Thursday, 26 December 2013

The Atholl Expedition is off to a great start


I pressed the "publish" button on Christmas Eve, and sent the Kindle version of The Atholl Expedition out into the wild. My plan was to spend the day monitoring, responding to comments and questions, and generally doing "book launch" stuff; however, fate had another game to play. The storm overnight took out our phone line and broadband connection, and since there is absolutely no mobile signal at my parents' house (where I spent Christmas), I had to go in search of WiFi to do my work!

The local coffee shop saved the day - but while I was in the process of making announcements and writing blog posts, I got a call from my brother. My elderly granny had fallen dangerously ill and was being treated by an ambulance crew.

The situation stabilised, fortunately, but she remains very ill and together with everything else going on I didn't have much time for propelling my new book into the world.

However, my loyal readers stepped up and did most of the work for me. I've been quite frankly humbled by the kindness and enthusiasm shown by dozens of readers both known and unknown to me. Twitter is awash with what I can only describe as "Atholl expedition fever," there was plenty of activity on Facebook as well, and I have already been lucky enough to receive two stunning 5* reviews.

The response

Firstly, outdoor blogger Alistair Young read the book in a single sitting and has written this excellent review. I really could not be more pleased with this appraisal of my work. The fact that this reader understands what I have been trying to convey, and more importantly sees the future destiny of this series mapped out (in the form of ghostly hints) in this first volume, is in many ways a vindication of what I have written.

A few choice quotes:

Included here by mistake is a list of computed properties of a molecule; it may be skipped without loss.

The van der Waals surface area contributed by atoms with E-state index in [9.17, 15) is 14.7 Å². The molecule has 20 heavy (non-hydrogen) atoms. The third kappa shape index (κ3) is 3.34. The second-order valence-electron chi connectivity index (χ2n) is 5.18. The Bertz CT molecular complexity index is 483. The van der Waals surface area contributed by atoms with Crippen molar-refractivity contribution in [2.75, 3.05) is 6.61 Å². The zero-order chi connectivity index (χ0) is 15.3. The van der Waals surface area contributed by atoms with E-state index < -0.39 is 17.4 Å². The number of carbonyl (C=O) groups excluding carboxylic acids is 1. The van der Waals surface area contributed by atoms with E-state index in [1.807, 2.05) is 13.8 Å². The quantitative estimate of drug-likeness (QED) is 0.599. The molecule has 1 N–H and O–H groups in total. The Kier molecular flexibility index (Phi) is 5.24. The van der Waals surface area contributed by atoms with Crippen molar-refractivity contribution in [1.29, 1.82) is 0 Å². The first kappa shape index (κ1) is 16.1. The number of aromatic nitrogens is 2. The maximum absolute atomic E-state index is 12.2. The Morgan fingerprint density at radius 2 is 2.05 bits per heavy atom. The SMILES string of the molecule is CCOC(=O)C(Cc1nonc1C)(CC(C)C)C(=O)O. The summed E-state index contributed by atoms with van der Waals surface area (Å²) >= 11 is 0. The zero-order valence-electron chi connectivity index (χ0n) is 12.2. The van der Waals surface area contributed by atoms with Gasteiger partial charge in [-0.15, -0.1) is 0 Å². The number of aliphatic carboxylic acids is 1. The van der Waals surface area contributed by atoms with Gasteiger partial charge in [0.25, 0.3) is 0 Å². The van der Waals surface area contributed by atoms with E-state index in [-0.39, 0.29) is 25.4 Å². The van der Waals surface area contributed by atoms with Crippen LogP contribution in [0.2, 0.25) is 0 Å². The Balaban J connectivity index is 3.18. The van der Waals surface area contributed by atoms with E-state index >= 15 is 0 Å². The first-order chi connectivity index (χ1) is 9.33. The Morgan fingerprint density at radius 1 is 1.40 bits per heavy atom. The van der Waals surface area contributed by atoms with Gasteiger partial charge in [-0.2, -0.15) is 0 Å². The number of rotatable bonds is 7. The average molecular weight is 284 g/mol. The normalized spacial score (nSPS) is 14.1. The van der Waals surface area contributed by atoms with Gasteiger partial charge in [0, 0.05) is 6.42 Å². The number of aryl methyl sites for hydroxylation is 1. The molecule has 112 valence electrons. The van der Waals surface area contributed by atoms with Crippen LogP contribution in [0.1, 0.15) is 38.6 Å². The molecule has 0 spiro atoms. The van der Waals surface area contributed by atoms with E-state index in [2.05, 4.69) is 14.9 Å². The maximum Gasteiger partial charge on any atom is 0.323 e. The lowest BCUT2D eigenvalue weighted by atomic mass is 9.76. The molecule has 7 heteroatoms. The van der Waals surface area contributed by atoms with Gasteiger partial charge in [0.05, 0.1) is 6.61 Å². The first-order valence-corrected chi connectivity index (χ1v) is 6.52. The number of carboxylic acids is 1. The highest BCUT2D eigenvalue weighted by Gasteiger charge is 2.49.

This is not a mountaineering book. It’s a damn good story with fantastic characters set in fantastic scenery. It’s a book for anyone who loves wild places and cracking good yarns.
There are some wonderfully philosophical gems which are a hallmark of Alex’s writing, such as the evocative summit bivvy during the chase, in the heart of the wild Cairngorm landscape. 
I love the fictional/philosophical mix of Alex’s writing and he has a wonderful eye for the unseen. He can pick a place, add a character or two, get his magic spurtle out, give it a good stir and what comes out is more than went in and you’re left thinking, nodding and smiling.
Here is the other 5* review I have received so far, from Chris Highcock (also a notable outdoor blogger):


And finally, just a glimpse into the Twitter frenzy surrounding the book launch:


Next Steps

This is just the start for The Atholl Expedition. I am about to start work on the paperback edition, which I plan to have ready within 2 months if possible; this will really showcase Catherine's spectacular illustrations. I know many of you prefer to read physical books so I'm doing my best to get this done as a priority.

I am also looking into the possibility of launching the title on Kobo, Nook etc.

Another major task is to start work on Alpine Dawn Book II, which currently doesn't have a working title but I already have a rough idea of what it will involve. The astute reader will probably be able to put together a few pieces of the puzzle based on the events of Book I. Oh and I have another research trip to the Cairngorms lined up at the start of January.

Onwards and upwards!
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